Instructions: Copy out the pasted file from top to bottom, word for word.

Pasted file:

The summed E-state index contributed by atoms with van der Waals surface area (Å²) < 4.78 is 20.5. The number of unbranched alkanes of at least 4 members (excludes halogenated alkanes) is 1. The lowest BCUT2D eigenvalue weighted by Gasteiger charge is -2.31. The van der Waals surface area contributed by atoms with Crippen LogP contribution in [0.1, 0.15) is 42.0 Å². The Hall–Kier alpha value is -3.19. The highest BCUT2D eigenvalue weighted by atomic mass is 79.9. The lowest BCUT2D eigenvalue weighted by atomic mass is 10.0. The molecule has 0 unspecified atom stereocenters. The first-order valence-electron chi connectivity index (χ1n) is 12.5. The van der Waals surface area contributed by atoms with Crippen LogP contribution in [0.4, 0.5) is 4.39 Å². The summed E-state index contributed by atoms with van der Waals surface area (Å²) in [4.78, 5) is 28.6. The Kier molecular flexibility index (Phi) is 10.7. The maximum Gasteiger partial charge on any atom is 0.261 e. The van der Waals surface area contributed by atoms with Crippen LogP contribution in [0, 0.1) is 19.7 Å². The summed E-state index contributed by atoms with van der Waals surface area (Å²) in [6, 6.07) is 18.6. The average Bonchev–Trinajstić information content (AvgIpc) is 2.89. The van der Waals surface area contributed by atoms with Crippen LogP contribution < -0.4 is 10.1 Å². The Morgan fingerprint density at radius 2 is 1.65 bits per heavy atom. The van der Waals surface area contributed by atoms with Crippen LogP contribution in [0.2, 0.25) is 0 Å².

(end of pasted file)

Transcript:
The summed E-state index contributed by atoms with van der Waals surface area (Å²) < 4.78 is 20.5. The number of unbranched alkanes of at least 4 members (excludes halogenated alkanes) is 1. The lowest BCUT2D eigenvalue weighted by Gasteiger charge is -2.31. The van der Waals surface area contributed by atoms with Crippen LogP contribution in [0.1, 0.15) is 42.0 Å². The Hall–Kier alpha value is -3.19. The highest BCUT2D eigenvalue weighted by atomic mass is 79.9. The lowest BCUT2D eigenvalue weighted by atomic mass is 10.0. The molecule has 0 unspecified atom stereocenters. The first-order valence-electron chi connectivity index (χ1n) is 12.5. The van der Waals surface area contributed by atoms with Crippen LogP contribution in [0.4, 0.5) is 4.39 Å². The summed E-state index contributed by atoms with van der Waals surface area (Å²) in [4.78, 5) is 28.6. The Kier molecular flexibility index (Phi) is 10.7. The maximum Gasteiger partial charge on any atom is 0.261 e. The van der Waals surface area contributed by atoms with Crippen LogP contribution in [0, 0.1) is 19.7 Å². The summed E-state index contributed by atoms with van der Waals surface area (Å²) in [6, 6.07) is 18.6. The average Bonchev–Trinajstić information content (AvgIpc) is 2.89. The van der Waals surface area contributed by atoms with Crippen LogP contribution < -0.4 is 10.1 Å². The Morgan fingerprint density at radius 2 is 1.65 bits per heavy atom. The van der Waals surface area contributed by atoms with Crippen LogP contribution in [0.2, 0.25) is 0 Å².